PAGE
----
Disability tax credit (DTC) is a non-refundable tax credit used to reduce the income tax you pay. It’s available for people with a severe and prolonged physical or mental impairment, subject to approval by the Canada Revenue Agency (CRA). It’s meant to help even out the tax burden by allowing some relief for disability costs since these are unavoidable additional expenses that other taxpayers don’t have to face.
For 2016, the federal nonrefundable DTC for an adult is $8,001. If the person with the disability is a child under 18, there is an additional supplement of $4,667, for a total DTC of $ 12,668.
When a person with a disability first hears about the Disability Tax Credit (DTC), a flood of queries usually follows. From how to apply for Disability Tax Credit, to Disability Tax Credit eligibility, and even Disability Tax Credit amounts, these factors vary on a case-to-case basis.
Who Qualifies for Disability Benefits?
First, let’s take care of the basics: what is Disability Tax Credit? Per the Canada Revenue Agency (CRA), Disability Tax Credit is a non-refundable tax credit used to reduce income tax for eligible individuals.
If you are eligible for the Disability Tax Credit, but find yourself in a position where you are unable to recover all or part of this credit (because of the lack of taxable income), the Disability Tax Credit can be transferred to your spouse, common-law partner, or any other supporting person.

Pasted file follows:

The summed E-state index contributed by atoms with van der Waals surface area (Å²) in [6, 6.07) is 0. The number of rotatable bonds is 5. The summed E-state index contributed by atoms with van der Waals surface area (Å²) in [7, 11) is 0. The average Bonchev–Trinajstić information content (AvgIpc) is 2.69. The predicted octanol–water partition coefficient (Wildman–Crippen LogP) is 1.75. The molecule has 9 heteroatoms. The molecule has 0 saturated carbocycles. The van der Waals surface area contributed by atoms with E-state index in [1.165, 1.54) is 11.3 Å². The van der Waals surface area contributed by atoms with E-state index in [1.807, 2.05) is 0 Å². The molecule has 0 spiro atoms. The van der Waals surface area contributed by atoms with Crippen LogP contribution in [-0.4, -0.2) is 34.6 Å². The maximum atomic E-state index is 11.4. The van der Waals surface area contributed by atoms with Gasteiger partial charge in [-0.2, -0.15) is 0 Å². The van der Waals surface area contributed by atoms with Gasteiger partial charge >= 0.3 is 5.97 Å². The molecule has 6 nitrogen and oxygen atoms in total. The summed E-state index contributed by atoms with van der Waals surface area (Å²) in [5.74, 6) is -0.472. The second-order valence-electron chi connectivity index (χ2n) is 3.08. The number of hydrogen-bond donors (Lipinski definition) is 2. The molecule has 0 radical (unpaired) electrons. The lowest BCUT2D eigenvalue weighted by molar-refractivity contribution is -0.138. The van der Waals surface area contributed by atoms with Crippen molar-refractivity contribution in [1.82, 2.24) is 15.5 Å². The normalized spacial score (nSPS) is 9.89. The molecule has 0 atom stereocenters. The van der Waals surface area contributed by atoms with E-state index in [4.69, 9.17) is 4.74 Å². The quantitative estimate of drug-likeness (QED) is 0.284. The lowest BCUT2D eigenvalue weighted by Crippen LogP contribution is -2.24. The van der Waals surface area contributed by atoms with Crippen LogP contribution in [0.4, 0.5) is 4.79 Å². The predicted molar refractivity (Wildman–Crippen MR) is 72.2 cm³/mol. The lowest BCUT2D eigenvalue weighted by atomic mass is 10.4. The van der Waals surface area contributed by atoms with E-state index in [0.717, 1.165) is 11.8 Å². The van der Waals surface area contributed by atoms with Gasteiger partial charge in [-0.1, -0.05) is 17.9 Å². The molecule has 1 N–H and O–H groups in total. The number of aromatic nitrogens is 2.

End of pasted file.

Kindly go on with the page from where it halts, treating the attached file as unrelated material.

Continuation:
Disability Tax Credit Eligibility
That leaves the key question: what are the Disability Tax Credit eligibility guidelines?
As alluded to earlier, the answer isn’t straightforward. While the CRA does set rules and stipulations, the truth is a person won’t know if they’ve qualified until the CRA processes the unique application.
In the broadest terms of Disability Tax Credit eligibility, three conditions typically must be met, which are as follows:
- You must have a severe impairment in physical and/or mental functions.
- This impairment must be prolonged such that it has been persistent or will remain persistent for a continuous period of at least one year.
- A qualified practitioner needs to certify that your impairment is severe and prolonged by completing the Disability Tax Credit Certificate.
Filling out the T2201 form and accompanying paperwork for the DTC application can be a meticulous, time-consuming process. More so, the necessary detail and diligence add to the complexity, as an incorrect application can lead to a rejected submission.
How to Qualify for the DTC
To qualify for the DTC, you must submit the Form T2201, Disability Tax Credit Certificate, and the CRA must approve your application before you file your income tax return for the year you’re claiming the credit. The disabled person (or a family member) complete Part A of the form and, depending on the nature of the disability, a medical doctor or other health practitioners such as an audiologist, optometrist or psychologist fill out Part B.